Wednesday, January 22, 2014

"When Good Eggs Go Bad": Mechanisms of Female Infertility

By Becca Yeamans

There are many ways by which a woman can be infertile, however, most of the time, the problems center around the formation and maturation of the egg (oogenesis).   Age at pregnancy is one of those factors that are often cited when discussing fertility rates among women, however, it still is debated exactly how maternal age plays into the fertility story and what can and does go wrong when a woman gets to be of a certain age while pregnant. 

In addition to age, external stimuli, such as estrogen-like compounds like BPA and other EDCs found in the environment as a result of the various plastics and processed materials in our lives which are designed to make life “easier”.

In 2008, two researchers from Washington State University in Pullman, WA put together a very comprehensive review paper illustrating the different ways in which human female infertility can occur, specifically focusing on the egg itself and the processes it must go through between formation and maturation that can run into problems and cause infertility.  This paper provides excellent framework for the mechanisms behind female infertility related to problems with egg development, which I will summarize briefly for you in this post and draw from periodically when making possible connections to endocrine disruptors in future posts.

Monday, January 20, 2014

EDCs Linked to Infertility and Endometriosis in Italian Women: More Fuel for the Fire

Endocrine disruptors, specifically Bisphenol-A (BPA), have been found in countless studies to contribute to a whole host of health problems, including female infertility.  To be classified as infertile, a couple must have failed at achieving pregnancy for at least one year of trying(1).  There are many causes of infertility, so finding one “smoking gun” to solve all infertility problems is all but impossible.  We can, however, investigate all of the different sources possible, including genetic, lifestyle, and occupational risk factors, to help find therapies to address each individual couple’s problems in hopes to one day halt these rising infertility rates across the globe(2, 3). 

A recent study in Italy, part of the larger “PREVIENI” cohort, aimed to more closely examine the role of EDCs in female reproductive health, looking in particular about more commonly known chemicals including BPA, PFOS, PFOA, DEHP, and MEHP (4).  These chemicals have been shown to be very persistent in the environment, in addition to their ability to accumulate to toxin levels in the body.

Wednesday, January 8, 2014

Friends Don't Let Friends Eat Farmed Salmon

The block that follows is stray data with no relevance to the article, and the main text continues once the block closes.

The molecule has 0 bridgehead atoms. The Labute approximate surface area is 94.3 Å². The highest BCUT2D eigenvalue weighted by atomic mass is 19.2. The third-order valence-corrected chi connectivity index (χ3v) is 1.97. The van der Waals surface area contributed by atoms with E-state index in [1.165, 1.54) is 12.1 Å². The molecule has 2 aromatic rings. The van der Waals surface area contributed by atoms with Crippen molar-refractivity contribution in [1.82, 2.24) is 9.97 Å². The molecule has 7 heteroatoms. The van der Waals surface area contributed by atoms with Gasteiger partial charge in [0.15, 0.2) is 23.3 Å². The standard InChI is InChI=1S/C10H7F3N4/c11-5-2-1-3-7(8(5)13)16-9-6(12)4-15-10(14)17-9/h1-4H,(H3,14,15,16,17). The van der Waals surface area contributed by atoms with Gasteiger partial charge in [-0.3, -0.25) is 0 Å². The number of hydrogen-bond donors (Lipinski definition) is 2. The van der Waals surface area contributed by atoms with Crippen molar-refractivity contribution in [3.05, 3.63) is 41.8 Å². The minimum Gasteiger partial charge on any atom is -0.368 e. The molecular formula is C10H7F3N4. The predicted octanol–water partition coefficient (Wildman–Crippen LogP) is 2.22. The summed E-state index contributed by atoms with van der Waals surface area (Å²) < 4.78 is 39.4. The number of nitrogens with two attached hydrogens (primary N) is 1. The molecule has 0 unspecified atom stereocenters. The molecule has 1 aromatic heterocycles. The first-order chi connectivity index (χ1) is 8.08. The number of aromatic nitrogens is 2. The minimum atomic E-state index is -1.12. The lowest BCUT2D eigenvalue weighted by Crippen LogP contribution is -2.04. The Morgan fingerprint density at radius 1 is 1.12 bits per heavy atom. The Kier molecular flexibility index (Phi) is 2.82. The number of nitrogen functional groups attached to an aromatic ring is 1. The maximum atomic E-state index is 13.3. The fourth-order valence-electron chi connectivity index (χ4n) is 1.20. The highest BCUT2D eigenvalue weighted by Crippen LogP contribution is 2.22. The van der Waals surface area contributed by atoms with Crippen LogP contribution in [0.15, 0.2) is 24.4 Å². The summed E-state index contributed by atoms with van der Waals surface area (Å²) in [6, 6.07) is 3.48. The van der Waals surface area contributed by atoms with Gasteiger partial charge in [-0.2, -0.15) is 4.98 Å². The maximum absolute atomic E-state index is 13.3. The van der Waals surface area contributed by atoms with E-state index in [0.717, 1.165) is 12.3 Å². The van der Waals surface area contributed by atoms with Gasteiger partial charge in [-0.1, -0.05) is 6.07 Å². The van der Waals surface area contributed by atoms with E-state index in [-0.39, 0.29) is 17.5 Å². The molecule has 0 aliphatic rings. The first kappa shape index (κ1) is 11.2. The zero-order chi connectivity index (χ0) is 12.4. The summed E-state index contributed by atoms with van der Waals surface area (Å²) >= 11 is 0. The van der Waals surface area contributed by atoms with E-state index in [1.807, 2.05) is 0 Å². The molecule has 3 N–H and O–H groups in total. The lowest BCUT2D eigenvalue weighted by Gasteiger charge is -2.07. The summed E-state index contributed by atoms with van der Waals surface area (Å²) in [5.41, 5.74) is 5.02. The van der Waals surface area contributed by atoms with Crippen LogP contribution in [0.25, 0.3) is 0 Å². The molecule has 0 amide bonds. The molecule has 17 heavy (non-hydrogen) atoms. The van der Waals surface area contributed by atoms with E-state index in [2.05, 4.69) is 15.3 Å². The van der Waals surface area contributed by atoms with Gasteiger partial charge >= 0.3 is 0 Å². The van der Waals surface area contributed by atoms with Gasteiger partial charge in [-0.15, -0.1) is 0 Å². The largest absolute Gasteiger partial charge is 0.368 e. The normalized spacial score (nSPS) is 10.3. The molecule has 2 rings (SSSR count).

By Lewis Perdue

Salmon is on a lot of plates this time of the year with people resolving to make healthy changes in their diets.

Many articles have emphasized the benefits of fatty fish, citing the heart-healthy benefits of Omega-3 fatty acids and other micro-nutrients. Those benefits have been gradually narrowed down to salmon because other mild, oily-fleshed fish like tuna have grown notorious for accumulations of mercury and other environmental contaminates absorbed during long life spans.

Life span varies from species to species, but most species of salmon live 3 to 9 years while some species of tuna can live up to 50 years. The average age of tuna is about 15 years.

So, salmon has become a "miracle fish" to many health conscious consumers thanks to the presence in the flesh of LC n-3 PUFA a (long-chain n-3 polyunsaturated fatty acids) including a high proportion of docosahexanoic acid and eicosapentaenoic acid.

However, a study of wild versus farmed salmon found significantly higher levels of pesticides and endocrine disruptors in farmed versus wild caught salmon. (1)

Saturday, January 4, 2014

How Hidden Chemicals Can Sabotage Your New Year's Fitness Plans

By Lewis Perdue

More exercise and healthy eating are at the top of New Year's Resolution lists for many people. But hidden chemicals in your food and water can sabotage the best of plans and prevent you from getting the full benefits of your willpower, sweat and strain.

Your Body's Hidden Fitness Saboteurs: Endocrine Disrupting Compounds (EDCs)

While EDCs as an issue have received little public attention, most people have heard of an EDC -- BPA (Bisphenol A) -- and how it can leach from plastic water bottles and other items.

It's important to remember that BPA is just the most prominent compound -- the "poster child -- representing the of hundreds of EDCs that mimic hormones and can contribute to cancer, obesity, diabetes, Alzheimer's Disease, infertility and other serious health problems.

Most EDCs found so far wreak havoc by impersonating forms of estrogen. But others have been discovered that interfere in other ways to alter the genetic function of cells.

Significantly, you are almost certainly among the 92 percent of Americans whose bodies are contaminated. this according to the Centers for Disease Control (CDC) and other studies(1).